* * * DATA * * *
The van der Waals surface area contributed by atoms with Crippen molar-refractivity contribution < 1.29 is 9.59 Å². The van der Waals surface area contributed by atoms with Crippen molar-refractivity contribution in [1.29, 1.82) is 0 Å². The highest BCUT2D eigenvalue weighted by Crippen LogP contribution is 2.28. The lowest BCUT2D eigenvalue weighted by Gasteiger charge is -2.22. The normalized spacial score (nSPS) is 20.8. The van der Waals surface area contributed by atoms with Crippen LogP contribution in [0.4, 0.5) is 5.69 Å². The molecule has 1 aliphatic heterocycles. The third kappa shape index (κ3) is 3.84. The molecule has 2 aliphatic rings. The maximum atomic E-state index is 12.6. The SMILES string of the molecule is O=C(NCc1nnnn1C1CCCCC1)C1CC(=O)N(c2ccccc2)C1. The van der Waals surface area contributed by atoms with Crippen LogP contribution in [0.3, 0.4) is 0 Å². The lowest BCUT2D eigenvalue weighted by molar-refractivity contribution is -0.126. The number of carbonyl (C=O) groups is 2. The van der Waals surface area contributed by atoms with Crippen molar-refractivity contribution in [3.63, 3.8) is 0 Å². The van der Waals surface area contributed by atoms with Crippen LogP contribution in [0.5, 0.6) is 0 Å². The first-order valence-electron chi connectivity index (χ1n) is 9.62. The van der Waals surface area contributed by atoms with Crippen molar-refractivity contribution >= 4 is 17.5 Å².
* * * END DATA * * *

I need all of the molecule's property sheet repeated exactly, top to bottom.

The van der Waals surface area contributed by atoms with Crippen molar-refractivity contribution < 1.29 is 9.59 Å². The van der Waals surface area contributed by atoms with Crippen molar-refractivity contribution in [1.29, 1.82) is 0 Å². The highest BCUT2D eigenvalue weighted by Crippen LogP contribution is 2.28. The lowest BCUT2D eigenvalue weighted by Gasteiger charge is -2.22. The normalized spacial score (nSPS) is 20.8. The van der Waals surface area contributed by atoms with Crippen LogP contribution in [0.4, 0.5) is 5.69 Å². The molecule has 1 aliphatic heterocycles. The third kappa shape index (κ3) is 3.84. The molecule has 2 aliphatic rings. The maximum atomic E-state index is 12.6. The SMILES string of the molecule is O=C(NCc1nnnn1C1CCCCC1)C1CC(=O)N(c2ccccc2)C1. The van der Waals surface area contributed by atoms with Crippen LogP contribution in [0.3, 0.4) is 0 Å². The lowest BCUT2D eigenvalue weighted by molar-refractivity contribution is -0.126. The number of carbonyl (C=O) groups is 2. The van der Waals surface area contributed by atoms with Crippen molar-refractivity contribution in [3.63, 3.8) is 0 Å². The van der Waals surface area contributed by atoms with Crippen LogP contribution in [0.5, 0.6) is 0 Å². The first-order valence-electron chi connectivity index (χ1n) is 9.62. The van der Waals surface area contributed by atoms with Crippen molar-refractivity contribution >= 4 is 17.5 Å².